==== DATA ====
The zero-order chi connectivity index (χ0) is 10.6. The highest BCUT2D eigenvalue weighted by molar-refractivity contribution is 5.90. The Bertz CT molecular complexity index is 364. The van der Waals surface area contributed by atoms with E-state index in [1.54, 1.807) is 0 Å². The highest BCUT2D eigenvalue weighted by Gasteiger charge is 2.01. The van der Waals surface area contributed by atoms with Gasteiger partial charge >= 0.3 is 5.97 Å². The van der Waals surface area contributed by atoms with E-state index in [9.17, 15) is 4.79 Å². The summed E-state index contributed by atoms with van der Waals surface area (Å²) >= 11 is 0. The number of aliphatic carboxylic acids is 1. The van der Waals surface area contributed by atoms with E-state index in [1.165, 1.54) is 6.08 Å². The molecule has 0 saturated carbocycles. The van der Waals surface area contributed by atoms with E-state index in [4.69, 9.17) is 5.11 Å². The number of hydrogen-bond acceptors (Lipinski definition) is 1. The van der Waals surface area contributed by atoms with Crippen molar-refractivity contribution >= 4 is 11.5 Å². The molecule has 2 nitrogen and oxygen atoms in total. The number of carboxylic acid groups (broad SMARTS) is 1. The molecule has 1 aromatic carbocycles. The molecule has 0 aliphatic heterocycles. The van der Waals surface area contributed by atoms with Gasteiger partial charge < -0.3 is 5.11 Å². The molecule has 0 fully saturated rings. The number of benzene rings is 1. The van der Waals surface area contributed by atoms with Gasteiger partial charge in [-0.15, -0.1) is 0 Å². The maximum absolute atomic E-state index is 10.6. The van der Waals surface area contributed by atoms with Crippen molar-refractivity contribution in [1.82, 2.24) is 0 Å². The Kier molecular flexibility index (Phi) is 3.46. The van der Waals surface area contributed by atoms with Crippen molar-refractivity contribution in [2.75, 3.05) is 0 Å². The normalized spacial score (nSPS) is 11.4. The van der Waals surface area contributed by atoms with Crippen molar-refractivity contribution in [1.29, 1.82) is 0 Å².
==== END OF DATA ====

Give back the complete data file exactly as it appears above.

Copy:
The zero-order chi connectivity index (χ0) is 10.6. The highest BCUT2D eigenvalue weighted by molar-refractivity contribution is 5.90. The Bertz CT molecular complexity index is 364. The van der Waals surface area contributed by atoms with E-state index in [1.54, 1.807) is 0 Å². The highest BCUT2D eigenvalue weighted by Gasteiger charge is 2.01. The van der Waals surface area contributed by atoms with Gasteiger partial charge >= 0.3 is 5.97 Å². The van der Waals surface area contributed by atoms with E-state index in [9.17, 15) is 4.79 Å². The summed E-state index contributed by atoms with van der Waals surface area (Å²) >= 11 is 0. The number of aliphatic carboxylic acids is 1. The van der Waals surface area contributed by atoms with E-state index in [1.165, 1.54) is 6.08 Å². The molecule has 0 saturated carbocycles. The van der Waals surface area contributed by atoms with E-state index in [4.69, 9.17) is 5.11 Å². The number of hydrogen-bond acceptors (Lipinski definition) is 1. The van der Waals surface area contributed by atoms with Crippen molar-refractivity contribution >= 4 is 11.5 Å². The molecule has 2 nitrogen and oxygen atoms in total. The number of carboxylic acid groups (broad SMARTS) is 1. The molecule has 1 aromatic carbocycles. The molecule has 0 aliphatic heterocycles. The van der Waals surface area contributed by atoms with Gasteiger partial charge < -0.3 is 5.11 Å². The molecule has 0 fully saturated rings. The number of benzene rings is 1. The van der Waals surface area contributed by atoms with Gasteiger partial charge in [-0.15, -0.1) is 0 Å². The maximum absolute atomic E-state index is 10.6. The van der Waals surface area contributed by atoms with Crippen molar-refractivity contribution in [1.82, 2.24) is 0 Å². The Kier molecular flexibility index (Phi) is 3.46. The van der Waals surface area contributed by atoms with Crippen molar-refractivity contribution in [2.75, 3.05) is 0 Å². The normalized spacial score (nSPS) is 11.4. The van der Waals surface area contributed by atoms with Crippen molar-refractivity contribution in [1.29, 1.82) is 0 Å².